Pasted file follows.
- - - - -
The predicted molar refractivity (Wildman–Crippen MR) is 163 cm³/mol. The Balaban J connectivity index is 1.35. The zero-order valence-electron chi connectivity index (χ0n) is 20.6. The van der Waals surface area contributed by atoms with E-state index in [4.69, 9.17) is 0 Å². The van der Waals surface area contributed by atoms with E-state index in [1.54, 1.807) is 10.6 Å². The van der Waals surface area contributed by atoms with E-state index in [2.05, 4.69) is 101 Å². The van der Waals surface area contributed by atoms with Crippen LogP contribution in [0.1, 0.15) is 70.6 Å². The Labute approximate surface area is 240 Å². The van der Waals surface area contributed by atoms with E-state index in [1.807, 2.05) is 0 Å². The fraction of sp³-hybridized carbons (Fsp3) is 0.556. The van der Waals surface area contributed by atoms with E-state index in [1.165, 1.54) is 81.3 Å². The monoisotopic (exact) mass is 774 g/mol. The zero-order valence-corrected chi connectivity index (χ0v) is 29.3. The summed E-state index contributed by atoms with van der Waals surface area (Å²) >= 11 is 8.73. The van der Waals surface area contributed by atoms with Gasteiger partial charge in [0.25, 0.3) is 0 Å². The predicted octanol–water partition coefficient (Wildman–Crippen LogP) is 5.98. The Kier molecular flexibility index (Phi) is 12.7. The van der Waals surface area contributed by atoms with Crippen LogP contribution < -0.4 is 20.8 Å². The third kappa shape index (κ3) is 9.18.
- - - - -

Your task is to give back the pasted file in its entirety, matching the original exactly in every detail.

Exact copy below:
The predicted molar refractivity (Wildman–Crippen MR) is 163 cm³/mol. The Balaban J connectivity index is 1.35. The zero-order valence-electron chi connectivity index (χ0n) is 20.6. The van der Waals surface area contributed by atoms with E-state index in [4.69, 9.17) is 0 Å². The van der Waals surface area contributed by atoms with E-state index in [1.54, 1.807) is 10.6 Å². The van der Waals surface area contributed by atoms with E-state index in [2.05, 4.69) is 101 Å². The van der Waals surface area contributed by atoms with Crippen LogP contribution in [0.1, 0.15) is 70.6 Å². The Labute approximate surface area is 240 Å². The van der Waals surface area contributed by atoms with E-state index in [1.807, 2.05) is 0 Å². The fraction of sp³-hybridized carbons (Fsp3) is 0.556. The van der Waals surface area contributed by atoms with E-state index in [1.165, 1.54) is 81.3 Å². The monoisotopic (exact) mass is 774 g/mol. The zero-order valence-corrected chi connectivity index (χ0v) is 29.3. The summed E-state index contributed by atoms with van der Waals surface area (Å²) >= 11 is 8.73. The van der Waals surface area contributed by atoms with Gasteiger partial charge in [0.25, 0.3) is 0 Å². The predicted octanol–water partition coefficient (Wildman–Crippen LogP) is 5.98. The Kier molecular flexibility index (Phi) is 12.7. The van der Waals surface area contributed by atoms with Crippen LogP contribution < -0.4 is 20.8 Å². The third kappa shape index (κ3) is 9.18.